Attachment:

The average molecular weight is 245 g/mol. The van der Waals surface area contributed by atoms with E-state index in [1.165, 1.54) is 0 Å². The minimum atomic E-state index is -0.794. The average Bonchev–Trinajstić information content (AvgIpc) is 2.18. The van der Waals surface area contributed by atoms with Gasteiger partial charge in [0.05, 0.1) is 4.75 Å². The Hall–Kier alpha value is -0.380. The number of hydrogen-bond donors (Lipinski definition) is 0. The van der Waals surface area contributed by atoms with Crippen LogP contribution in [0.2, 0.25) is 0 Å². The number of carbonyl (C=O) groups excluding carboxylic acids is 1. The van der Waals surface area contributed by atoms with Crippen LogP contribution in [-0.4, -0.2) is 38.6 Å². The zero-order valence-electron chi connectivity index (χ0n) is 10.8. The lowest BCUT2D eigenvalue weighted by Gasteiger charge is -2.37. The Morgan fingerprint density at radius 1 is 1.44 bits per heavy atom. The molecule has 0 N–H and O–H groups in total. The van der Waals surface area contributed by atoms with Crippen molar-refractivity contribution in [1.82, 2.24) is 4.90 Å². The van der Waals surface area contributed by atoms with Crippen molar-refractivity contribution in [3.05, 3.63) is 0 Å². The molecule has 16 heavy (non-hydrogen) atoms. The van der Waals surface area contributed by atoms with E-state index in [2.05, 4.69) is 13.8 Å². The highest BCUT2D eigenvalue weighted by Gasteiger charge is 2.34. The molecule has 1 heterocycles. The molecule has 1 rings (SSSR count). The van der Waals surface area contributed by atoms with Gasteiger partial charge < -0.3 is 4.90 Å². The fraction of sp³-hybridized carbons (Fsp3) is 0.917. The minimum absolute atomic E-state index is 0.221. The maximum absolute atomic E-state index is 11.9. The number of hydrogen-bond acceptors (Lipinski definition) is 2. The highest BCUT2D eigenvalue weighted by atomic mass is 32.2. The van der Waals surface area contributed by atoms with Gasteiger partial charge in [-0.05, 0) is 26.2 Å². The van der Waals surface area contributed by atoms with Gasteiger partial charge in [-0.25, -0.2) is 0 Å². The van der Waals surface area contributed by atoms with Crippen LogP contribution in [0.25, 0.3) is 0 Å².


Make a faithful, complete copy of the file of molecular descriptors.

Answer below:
The average molecular weight is 245 g/mol. The van der Waals surface area contributed by atoms with E-state index in [1.165, 1.54) is 0 Å². The minimum atomic E-state index is -0.794. The average Bonchev–Trinajstić information content (AvgIpc) is 2.18. The van der Waals surface area contributed by atoms with Gasteiger partial charge in [0.05, 0.1) is 4.75 Å². The Hall–Kier alpha value is -0.380. The number of hydrogen-bond donors (Lipinski definition) is 0. The van der Waals surface area contributed by atoms with Crippen LogP contribution in [0.2, 0.25) is 0 Å². The number of carbonyl (C=O) groups excluding carboxylic acids is 1. The van der Waals surface area contributed by atoms with Crippen LogP contribution in [-0.4, -0.2) is 38.6 Å². The zero-order valence-electron chi connectivity index (χ0n) is 10.8. The lowest BCUT2D eigenvalue weighted by Gasteiger charge is -2.37. The Morgan fingerprint density at radius 1 is 1.44 bits per heavy atom. The molecule has 0 N–H and O–H groups in total. The van der Waals surface area contributed by atoms with Crippen molar-refractivity contribution in [1.82, 2.24) is 4.90 Å². The van der Waals surface area contributed by atoms with Crippen molar-refractivity contribution in [3.05, 3.63) is 0 Å². The molecule has 16 heavy (non-hydrogen) atoms. The van der Waals surface area contributed by atoms with E-state index in [2.05, 4.69) is 13.8 Å². The highest BCUT2D eigenvalue weighted by Gasteiger charge is 2.34. The molecule has 1 heterocycles. The molecule has 1 rings (SSSR count). The van der Waals surface area contributed by atoms with Gasteiger partial charge < -0.3 is 4.90 Å². The fraction of sp³-hybridized carbons (Fsp3) is 0.917. The minimum absolute atomic E-state index is 0.221. The maximum absolute atomic E-state index is 11.9. The number of hydrogen-bond acceptors (Lipinski definition) is 2. The highest BCUT2D eigenvalue weighted by atomic mass is 32.2. The van der Waals surface area contributed by atoms with Gasteiger partial charge in [-0.05, 0) is 26.2 Å². The van der Waals surface area contributed by atoms with Gasteiger partial charge in [-0.25, -0.2) is 0 Å². The van der Waals surface area contributed by atoms with Crippen LogP contribution in [0.25, 0.3) is 0 Å².